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Money and your family
Five money fights and how to avoid them
Everyone has them, don't they? Here's how to spot the pain points and achieve domestic bliss.Read the article
Wise words from independent financial experts
Founder of the Young Money Blog and author of Spare Change. Iona is also a freelance journalist and public speaker.Meet all the mentors
Don’t worry if you’re feeling a bit bamboozled by the lingo – you’re not alone. Money-related terms can be a bit daunting to get your head around at the best of times. That’s why we’ve compiled the below to help you brush up on the basics.
AER stands for Annual Equivalent Rate. An AER is intended to make savings accounts easier to compare. The standard AER comparison is based on the interest you’d get by putting money into an account and leaving it for one year.
APR stands for Annual Percentage Rate. This is the official rate for borrowing from a lender and includes interest and all other charges. This rate varies from lender to lender.
Budgeting starts with working out what money comes in and goes out each month. Once you’ve done your sums, you can work out a budget to stick to and put yourself on a sound financial footing for the future.
- Budgeting apps
In a nutshell: an app for your phone or computer that helps you manage your money. Some budgeting apps give you an overview of all your income and expenditure, and they can help you manage your money more effectively.
- Credit score
Your credit score is used by lenders to determine the level of risk in lending to you, and it’s based on your history of paying credit back in the past. Every time you make a new application for credit – including bank accounts, credit cards and mortgages – your credit score will be used. A good score makes it more likely you’ll be accepted. Conversely, being turned down for credit has an adverse effect on your score.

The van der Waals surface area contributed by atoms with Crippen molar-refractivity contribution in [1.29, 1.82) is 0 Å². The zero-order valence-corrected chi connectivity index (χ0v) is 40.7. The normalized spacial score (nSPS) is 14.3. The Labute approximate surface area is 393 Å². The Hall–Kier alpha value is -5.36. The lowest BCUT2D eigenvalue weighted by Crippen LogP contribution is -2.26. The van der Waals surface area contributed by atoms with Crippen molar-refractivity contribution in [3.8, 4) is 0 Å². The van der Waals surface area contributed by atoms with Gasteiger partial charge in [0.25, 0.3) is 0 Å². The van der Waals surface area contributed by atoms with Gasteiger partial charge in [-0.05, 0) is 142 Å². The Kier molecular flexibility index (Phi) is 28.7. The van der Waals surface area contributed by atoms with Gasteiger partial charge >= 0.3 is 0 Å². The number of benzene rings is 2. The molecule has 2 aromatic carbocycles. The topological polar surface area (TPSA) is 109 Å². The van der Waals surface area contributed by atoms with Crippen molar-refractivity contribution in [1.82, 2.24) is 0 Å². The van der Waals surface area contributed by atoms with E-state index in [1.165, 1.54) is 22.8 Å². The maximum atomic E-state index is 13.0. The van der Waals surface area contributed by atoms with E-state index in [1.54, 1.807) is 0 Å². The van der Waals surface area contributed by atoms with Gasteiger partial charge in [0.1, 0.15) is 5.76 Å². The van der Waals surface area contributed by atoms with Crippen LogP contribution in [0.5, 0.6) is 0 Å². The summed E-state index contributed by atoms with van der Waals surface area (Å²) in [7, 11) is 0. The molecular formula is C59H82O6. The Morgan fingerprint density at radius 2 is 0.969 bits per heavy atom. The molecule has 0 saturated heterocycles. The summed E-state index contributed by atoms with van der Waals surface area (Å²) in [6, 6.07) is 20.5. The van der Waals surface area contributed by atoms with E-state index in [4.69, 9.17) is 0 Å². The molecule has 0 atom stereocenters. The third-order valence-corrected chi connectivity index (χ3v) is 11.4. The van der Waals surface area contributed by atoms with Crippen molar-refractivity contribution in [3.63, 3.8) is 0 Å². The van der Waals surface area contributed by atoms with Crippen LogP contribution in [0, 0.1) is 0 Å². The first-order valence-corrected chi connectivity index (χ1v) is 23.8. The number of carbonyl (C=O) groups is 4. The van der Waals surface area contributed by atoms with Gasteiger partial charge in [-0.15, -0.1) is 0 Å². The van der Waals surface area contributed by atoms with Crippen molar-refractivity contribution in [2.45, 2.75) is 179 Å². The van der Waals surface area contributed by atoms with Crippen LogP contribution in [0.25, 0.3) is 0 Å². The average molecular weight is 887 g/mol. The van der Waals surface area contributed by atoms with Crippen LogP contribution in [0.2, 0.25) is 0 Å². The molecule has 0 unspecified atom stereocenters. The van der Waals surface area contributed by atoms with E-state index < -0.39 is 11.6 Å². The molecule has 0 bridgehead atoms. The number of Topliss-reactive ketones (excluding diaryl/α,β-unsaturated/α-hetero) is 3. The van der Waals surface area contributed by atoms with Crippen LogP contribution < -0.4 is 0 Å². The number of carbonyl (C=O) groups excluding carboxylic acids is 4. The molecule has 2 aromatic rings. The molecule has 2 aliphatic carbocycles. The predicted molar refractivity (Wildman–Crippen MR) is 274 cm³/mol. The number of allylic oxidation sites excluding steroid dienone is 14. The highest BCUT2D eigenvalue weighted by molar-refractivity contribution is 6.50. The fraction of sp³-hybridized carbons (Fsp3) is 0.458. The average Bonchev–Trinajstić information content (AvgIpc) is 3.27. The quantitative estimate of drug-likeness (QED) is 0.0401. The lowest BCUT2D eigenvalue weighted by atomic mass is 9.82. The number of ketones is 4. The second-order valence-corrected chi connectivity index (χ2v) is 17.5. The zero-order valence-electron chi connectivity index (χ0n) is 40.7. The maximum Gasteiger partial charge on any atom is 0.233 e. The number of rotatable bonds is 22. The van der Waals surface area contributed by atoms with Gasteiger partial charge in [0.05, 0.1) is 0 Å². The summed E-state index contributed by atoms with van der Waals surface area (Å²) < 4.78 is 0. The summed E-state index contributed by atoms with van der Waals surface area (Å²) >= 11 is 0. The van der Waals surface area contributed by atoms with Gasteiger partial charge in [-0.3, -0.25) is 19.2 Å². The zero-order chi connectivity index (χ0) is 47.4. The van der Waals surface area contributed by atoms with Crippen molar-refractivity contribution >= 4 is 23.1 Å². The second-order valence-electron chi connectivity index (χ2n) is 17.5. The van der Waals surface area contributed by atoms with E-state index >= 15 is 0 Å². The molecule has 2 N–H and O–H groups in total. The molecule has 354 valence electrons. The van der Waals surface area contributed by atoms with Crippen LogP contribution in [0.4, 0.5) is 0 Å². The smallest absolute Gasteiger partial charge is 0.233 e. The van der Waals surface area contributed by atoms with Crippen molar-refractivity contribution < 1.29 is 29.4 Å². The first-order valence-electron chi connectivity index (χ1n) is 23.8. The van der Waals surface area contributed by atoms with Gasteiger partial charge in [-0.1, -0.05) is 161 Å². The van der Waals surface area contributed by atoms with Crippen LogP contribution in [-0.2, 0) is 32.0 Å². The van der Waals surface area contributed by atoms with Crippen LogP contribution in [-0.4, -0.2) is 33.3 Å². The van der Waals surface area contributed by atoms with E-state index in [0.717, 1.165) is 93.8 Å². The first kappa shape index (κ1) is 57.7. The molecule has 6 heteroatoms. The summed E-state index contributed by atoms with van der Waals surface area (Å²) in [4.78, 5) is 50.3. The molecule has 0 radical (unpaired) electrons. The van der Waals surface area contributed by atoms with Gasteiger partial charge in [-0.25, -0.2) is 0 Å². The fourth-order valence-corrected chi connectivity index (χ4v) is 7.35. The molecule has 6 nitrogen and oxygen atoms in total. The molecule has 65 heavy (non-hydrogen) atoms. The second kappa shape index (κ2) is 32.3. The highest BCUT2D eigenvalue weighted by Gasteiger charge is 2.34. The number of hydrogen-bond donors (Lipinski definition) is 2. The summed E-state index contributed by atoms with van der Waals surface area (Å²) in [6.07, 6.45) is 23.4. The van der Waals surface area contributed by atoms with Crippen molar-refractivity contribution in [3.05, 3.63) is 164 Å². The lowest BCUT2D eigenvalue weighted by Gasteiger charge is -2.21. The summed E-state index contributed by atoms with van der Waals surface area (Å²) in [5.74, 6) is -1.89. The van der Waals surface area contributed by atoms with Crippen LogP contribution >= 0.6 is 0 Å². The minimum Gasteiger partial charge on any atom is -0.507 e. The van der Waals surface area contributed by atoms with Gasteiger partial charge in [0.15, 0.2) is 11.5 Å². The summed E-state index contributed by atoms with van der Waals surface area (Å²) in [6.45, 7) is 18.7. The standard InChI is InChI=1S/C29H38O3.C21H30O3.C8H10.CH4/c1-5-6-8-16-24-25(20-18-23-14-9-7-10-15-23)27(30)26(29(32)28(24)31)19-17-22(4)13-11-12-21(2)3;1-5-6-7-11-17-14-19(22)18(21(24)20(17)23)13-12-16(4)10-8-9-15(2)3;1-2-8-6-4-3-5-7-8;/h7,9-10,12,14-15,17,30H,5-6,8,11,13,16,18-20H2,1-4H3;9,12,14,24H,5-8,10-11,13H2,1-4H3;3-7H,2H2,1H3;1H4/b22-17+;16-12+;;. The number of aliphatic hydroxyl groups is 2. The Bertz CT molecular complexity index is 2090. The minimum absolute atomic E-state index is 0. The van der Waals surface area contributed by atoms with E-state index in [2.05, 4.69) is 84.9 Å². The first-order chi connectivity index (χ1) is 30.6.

Debt is the amount of money you owe to a second party – typically lenders or creditors. It can be owed to one provider, or more commonly spread across multiple sources for credit cards, overdrafts and mortgages.
- Emergency fund
Like it says on the tin: an emergency fund is money you’ve put aside for emergencies. These may include unexpectedly losing your job, or your boiler packing up. It’s recommended that you keep around the equivalent of three – six months’ salary aside in an emergency fund.
- Financial planning
In a nutshell, this means creating a plan for your finances. This can involve long-term goals, like planning for your retirement or putting a will in place, and short-term goals such as getting your finances in order.
- Joint account
Typically, a bank account that couples (or business partners) set up so both parties have access and are allowed to deposit and withdraw funds. Joint accounts are particularly useful for streamlining all of your income and outgoings in one place.
- Prepaid card
A card that allows you to add credit to it in advance of using it.
- Price comparison website
When you want to get the best possible deal, and see a range of prices from multiple providers, you can use a price comparison website. Mortgages, holidays and insurance are common searches on price comparison websites.
- Interest rate
When you borrow money the interest rate indicates how much you’ll pay back on top of the amount borrowed. For example: if you borrow £10,000 with an interest rate of 6% per annum, you’ll pay 6% of £10,000 every 12 months until it’s paid back. That’s £600 per year in interest in case you’re wondering.
- Spending diary
When you keep a note of all the money you spend. A spending diary can help you budget more effectively as you’ll know exactly how much you’re spending on coffee each month (clue: it may be more than you think).
- Standing order
This is when you give your bank an instruction to pay a set amount at the same time each week or month. These are usually set up for rent, utility bills and other regular outgoings.
An overdraft is an agreed extra limit of credit on your bank account which allows you to go below zero. Interest is applied in line with the terms of your provider so it’s always best to check the exact fees in advance.
Everyone needs help from time to time and so you may find these links handy.
Money Advice Service
Advice on budgeting and managing your money.
Money Saving Expert
How to improve your credit score.
Debt and consumer advice service, covering everything from managing debt to negotiating with creditors.
Financial Services Compensation Scheme (FSCS)
Top tools and apps to help teach kids about money.
Before making financial decisions always do research, or talk to a financial adviser. Views are those of our mentors and customers and do not constitute financial advice.